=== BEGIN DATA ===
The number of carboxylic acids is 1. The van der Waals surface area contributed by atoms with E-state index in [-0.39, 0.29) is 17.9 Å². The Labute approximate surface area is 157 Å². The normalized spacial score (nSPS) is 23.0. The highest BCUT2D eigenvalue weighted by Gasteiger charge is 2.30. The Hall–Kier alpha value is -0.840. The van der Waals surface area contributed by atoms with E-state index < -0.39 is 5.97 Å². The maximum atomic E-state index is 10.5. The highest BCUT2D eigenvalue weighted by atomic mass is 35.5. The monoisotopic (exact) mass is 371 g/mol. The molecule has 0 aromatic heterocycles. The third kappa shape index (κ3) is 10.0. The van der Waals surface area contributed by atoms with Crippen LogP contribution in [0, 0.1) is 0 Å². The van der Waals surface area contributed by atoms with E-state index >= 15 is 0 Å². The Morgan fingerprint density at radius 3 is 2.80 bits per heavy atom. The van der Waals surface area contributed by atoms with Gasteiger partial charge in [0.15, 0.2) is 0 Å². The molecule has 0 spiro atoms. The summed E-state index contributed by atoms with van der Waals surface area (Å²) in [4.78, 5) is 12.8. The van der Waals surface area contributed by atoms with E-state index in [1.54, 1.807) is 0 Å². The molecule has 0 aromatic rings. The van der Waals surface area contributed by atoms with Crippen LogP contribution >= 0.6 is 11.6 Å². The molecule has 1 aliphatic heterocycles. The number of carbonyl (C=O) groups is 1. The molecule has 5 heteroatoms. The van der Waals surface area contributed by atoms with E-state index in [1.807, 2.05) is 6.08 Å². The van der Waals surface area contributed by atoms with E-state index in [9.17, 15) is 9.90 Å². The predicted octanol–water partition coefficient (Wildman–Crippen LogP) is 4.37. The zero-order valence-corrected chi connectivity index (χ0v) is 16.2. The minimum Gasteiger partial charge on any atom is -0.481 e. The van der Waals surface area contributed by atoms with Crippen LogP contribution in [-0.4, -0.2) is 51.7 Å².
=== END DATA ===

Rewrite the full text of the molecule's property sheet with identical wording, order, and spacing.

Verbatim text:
The number of carboxylic acids is 1. The van der Waals surface area contributed by atoms with E-state index in [-0.39, 0.29) is 17.9 Å². The Labute approximate surface area is 157 Å². The normalized spacial score (nSPS) is 23.0. The highest BCUT2D eigenvalue weighted by Gasteiger charge is 2.30. The Hall–Kier alpha value is -0.840. The van der Waals surface area contributed by atoms with E-state index < -0.39 is 5.97 Å². The maximum atomic E-state index is 10.5. The highest BCUT2D eigenvalue weighted by atomic mass is 35.5. The monoisotopic (exact) mass is 371 g/mol. The molecule has 0 aromatic heterocycles. The third kappa shape index (κ3) is 10.0. The van der Waals surface area contributed by atoms with Crippen LogP contribution in [0, 0.1) is 0 Å². The van der Waals surface area contributed by atoms with E-state index >= 15 is 0 Å². The Morgan fingerprint density at radius 3 is 2.80 bits per heavy atom. The van der Waals surface area contributed by atoms with Gasteiger partial charge in [0.15, 0.2) is 0 Å². The molecule has 0 spiro atoms. The summed E-state index contributed by atoms with van der Waals surface area (Å²) in [4.78, 5) is 12.8. The van der Waals surface area contributed by atoms with E-state index in [1.54, 1.807) is 0 Å². The molecule has 0 aromatic rings. The van der Waals surface area contributed by atoms with Crippen LogP contribution >= 0.6 is 11.6 Å². The molecule has 1 aliphatic heterocycles. The number of carbonyl (C=O) groups is 1. The molecule has 5 heteroatoms. The van der Waals surface area contributed by atoms with E-state index in [1.807, 2.05) is 6.08 Å². The van der Waals surface area contributed by atoms with E-state index in [9.17, 15) is 9.90 Å². The predicted octanol–water partition coefficient (Wildman–Crippen LogP) is 4.37. The zero-order valence-corrected chi connectivity index (χ0v) is 16.2. The minimum Gasteiger partial charge on any atom is -0.481 e. The van der Waals surface area contributed by atoms with Crippen LogP contribution in [-0.4, -0.2) is 51.7 Å².